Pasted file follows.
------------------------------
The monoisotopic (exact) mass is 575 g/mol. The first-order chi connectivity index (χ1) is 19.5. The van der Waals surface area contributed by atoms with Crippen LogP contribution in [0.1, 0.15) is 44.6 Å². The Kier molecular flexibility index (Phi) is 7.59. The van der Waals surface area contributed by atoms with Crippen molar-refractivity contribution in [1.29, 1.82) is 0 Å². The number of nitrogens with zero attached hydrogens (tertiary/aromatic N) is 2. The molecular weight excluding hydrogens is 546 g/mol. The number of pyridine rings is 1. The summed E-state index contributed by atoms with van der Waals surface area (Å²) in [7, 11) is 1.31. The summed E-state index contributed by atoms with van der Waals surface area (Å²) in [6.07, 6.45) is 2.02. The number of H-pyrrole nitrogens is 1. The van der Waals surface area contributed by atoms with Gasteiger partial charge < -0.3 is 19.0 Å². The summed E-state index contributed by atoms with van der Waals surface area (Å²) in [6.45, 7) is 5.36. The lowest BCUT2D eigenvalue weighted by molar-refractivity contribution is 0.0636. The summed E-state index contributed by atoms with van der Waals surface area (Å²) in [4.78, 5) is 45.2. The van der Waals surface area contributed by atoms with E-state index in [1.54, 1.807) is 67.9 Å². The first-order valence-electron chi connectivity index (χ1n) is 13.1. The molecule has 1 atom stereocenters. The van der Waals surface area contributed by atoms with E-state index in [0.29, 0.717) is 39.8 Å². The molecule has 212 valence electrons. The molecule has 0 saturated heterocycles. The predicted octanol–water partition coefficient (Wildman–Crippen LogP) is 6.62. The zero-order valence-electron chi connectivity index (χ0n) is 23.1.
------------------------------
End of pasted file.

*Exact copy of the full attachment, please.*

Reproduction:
The monoisotopic (exact) mass is 575 g/mol. The first-order chi connectivity index (χ1) is 19.5. The van der Waals surface area contributed by atoms with Crippen LogP contribution in [0.1, 0.15) is 44.6 Å². The Kier molecular flexibility index (Phi) is 7.59. The van der Waals surface area contributed by atoms with Crippen molar-refractivity contribution in [1.29, 1.82) is 0 Å². The number of nitrogens with zero attached hydrogens (tertiary/aromatic N) is 2. The molecular weight excluding hydrogens is 546 g/mol. The number of pyridine rings is 1. The summed E-state index contributed by atoms with van der Waals surface area (Å²) in [7, 11) is 1.31. The summed E-state index contributed by atoms with van der Waals surface area (Å²) in [6.07, 6.45) is 2.02. The number of H-pyrrole nitrogens is 1. The van der Waals surface area contributed by atoms with Gasteiger partial charge < -0.3 is 19.0 Å². The summed E-state index contributed by atoms with van der Waals surface area (Å²) in [6.45, 7) is 5.36. The lowest BCUT2D eigenvalue weighted by molar-refractivity contribution is 0.0636. The summed E-state index contributed by atoms with van der Waals surface area (Å²) in [4.78, 5) is 45.2. The van der Waals surface area contributed by atoms with E-state index in [1.54, 1.807) is 67.9 Å². The first-order valence-electron chi connectivity index (χ1n) is 13.1. The molecule has 1 atom stereocenters. The van der Waals surface area contributed by atoms with E-state index in [0.29, 0.717) is 39.8 Å². The molecule has 212 valence electrons. The molecule has 0 saturated heterocycles. The predicted octanol–water partition coefficient (Wildman–Crippen LogP) is 6.62. The zero-order valence-electron chi connectivity index (χ0n) is 23.1.